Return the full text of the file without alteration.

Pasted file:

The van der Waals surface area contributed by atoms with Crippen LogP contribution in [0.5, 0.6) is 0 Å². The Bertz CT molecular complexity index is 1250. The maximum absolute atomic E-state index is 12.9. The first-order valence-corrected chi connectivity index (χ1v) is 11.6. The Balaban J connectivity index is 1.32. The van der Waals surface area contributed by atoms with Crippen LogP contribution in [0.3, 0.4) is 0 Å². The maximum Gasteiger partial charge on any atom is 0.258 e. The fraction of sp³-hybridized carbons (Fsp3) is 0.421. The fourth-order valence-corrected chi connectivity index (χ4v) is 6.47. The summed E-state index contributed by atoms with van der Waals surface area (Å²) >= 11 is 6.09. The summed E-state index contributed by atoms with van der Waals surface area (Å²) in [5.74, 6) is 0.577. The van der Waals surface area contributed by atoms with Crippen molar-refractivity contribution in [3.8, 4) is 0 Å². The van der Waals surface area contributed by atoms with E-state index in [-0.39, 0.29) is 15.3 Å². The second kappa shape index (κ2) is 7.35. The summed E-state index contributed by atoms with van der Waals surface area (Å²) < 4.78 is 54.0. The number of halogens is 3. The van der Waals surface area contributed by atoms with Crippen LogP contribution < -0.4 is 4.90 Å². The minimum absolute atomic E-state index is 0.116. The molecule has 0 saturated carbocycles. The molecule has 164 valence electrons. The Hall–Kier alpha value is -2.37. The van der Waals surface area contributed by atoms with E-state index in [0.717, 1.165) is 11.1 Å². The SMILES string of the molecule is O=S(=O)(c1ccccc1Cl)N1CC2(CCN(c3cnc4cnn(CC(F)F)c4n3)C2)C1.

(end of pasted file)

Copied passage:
The van der Waals surface area contributed by atoms with Crippen LogP contribution in [0.5, 0.6) is 0 Å². The Bertz CT molecular complexity index is 1250. The maximum absolute atomic E-state index is 12.9. The first-order valence-corrected chi connectivity index (χ1v) is 11.6. The Balaban J connectivity index is 1.32. The van der Waals surface area contributed by atoms with Crippen LogP contribution in [0.3, 0.4) is 0 Å². The maximum Gasteiger partial charge on any atom is 0.258 e. The fraction of sp³-hybridized carbons (Fsp3) is 0.421. The fourth-order valence-corrected chi connectivity index (χ4v) is 6.47. The summed E-state index contributed by atoms with van der Waals surface area (Å²) >= 11 is 6.09. The summed E-state index contributed by atoms with van der Waals surface area (Å²) in [5.74, 6) is 0.577. The van der Waals surface area contributed by atoms with Crippen molar-refractivity contribution in [3.8, 4) is 0 Å². The van der Waals surface area contributed by atoms with E-state index in [-0.39, 0.29) is 15.3 Å². The second kappa shape index (κ2) is 7.35. The summed E-state index contributed by atoms with van der Waals surface area (Å²) < 4.78 is 54.0. The number of halogens is 3. The van der Waals surface area contributed by atoms with Crippen LogP contribution < -0.4 is 4.90 Å². The minimum absolute atomic E-state index is 0.116. The molecule has 0 saturated carbocycles. The molecule has 164 valence electrons. The Hall–Kier alpha value is -2.37. The van der Waals surface area contributed by atoms with E-state index in [0.717, 1.165) is 11.1 Å². The SMILES string of the molecule is O=S(=O)(c1ccccc1Cl)N1CC2(CCN(c3cnc4cnn(CC(F)F)c4n3)C2)C1.